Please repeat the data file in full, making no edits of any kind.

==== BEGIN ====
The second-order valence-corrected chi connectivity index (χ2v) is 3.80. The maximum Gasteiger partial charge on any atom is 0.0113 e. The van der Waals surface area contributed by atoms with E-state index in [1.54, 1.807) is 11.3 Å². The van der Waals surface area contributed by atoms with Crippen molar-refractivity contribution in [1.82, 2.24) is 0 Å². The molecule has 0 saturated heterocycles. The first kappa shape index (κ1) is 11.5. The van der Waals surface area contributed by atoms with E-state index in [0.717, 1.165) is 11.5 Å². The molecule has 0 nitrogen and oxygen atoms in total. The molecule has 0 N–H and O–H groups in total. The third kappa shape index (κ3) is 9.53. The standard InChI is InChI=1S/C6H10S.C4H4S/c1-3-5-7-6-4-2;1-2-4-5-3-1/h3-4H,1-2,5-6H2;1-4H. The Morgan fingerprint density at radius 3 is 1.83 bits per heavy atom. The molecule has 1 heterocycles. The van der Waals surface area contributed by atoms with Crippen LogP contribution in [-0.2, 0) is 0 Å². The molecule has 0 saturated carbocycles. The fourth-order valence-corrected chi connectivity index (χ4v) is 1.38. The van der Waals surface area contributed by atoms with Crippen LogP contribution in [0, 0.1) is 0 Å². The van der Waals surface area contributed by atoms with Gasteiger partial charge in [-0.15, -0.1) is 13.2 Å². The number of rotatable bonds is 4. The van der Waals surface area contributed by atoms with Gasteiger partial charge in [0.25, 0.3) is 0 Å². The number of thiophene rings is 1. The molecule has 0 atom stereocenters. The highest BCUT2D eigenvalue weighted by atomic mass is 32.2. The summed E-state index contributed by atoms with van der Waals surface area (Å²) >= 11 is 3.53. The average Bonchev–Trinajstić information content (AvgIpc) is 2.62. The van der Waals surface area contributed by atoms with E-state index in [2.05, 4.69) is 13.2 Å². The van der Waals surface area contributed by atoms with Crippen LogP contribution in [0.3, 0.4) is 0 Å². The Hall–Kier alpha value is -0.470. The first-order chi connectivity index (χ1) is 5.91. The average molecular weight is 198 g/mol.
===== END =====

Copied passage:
The second-order valence-corrected chi connectivity index (χ2v) is 3.80. The maximum Gasteiger partial charge on any atom is 0.0113 e. The van der Waals surface area contributed by atoms with E-state index in [1.54, 1.807) is 11.3 Å². The van der Waals surface area contributed by atoms with Crippen molar-refractivity contribution in [1.82, 2.24) is 0 Å². The molecule has 0 saturated heterocycles. The first kappa shape index (κ1) is 11.5. The van der Waals surface area contributed by atoms with E-state index in [0.717, 1.165) is 11.5 Å². The molecule has 0 nitrogen and oxygen atoms in total. The molecule has 0 N–H and O–H groups in total. The third kappa shape index (κ3) is 9.53. The standard InChI is InChI=1S/C6H10S.C4H4S/c1-3-5-7-6-4-2;1-2-4-5-3-1/h3-4H,1-2,5-6H2;1-4H. The Morgan fingerprint density at radius 3 is 1.83 bits per heavy atom. The molecule has 1 heterocycles. The van der Waals surface area contributed by atoms with Crippen LogP contribution in [-0.2, 0) is 0 Å². The molecule has 0 saturated carbocycles. The fourth-order valence-corrected chi connectivity index (χ4v) is 1.38. The van der Waals surface area contributed by atoms with Crippen LogP contribution in [0, 0.1) is 0 Å². The van der Waals surface area contributed by atoms with Gasteiger partial charge in [-0.15, -0.1) is 13.2 Å². The number of rotatable bonds is 4. The van der Waals surface area contributed by atoms with Gasteiger partial charge in [0.25, 0.3) is 0 Å². The number of thiophene rings is 1. The molecule has 0 atom stereocenters. The highest BCUT2D eigenvalue weighted by atomic mass is 32.2. The summed E-state index contributed by atoms with van der Waals surface area (Å²) >= 11 is 3.53. The average Bonchev–Trinajstić information content (AvgIpc) is 2.62. The van der Waals surface area contributed by atoms with E-state index in [2.05, 4.69) is 13.2 Å². The van der Waals surface area contributed by atoms with Crippen LogP contribution in [0.3, 0.4) is 0 Å². The Hall–Kier alpha value is -0.470. The first-order chi connectivity index (χ1) is 5.91. The average molecular weight is 198 g/mol.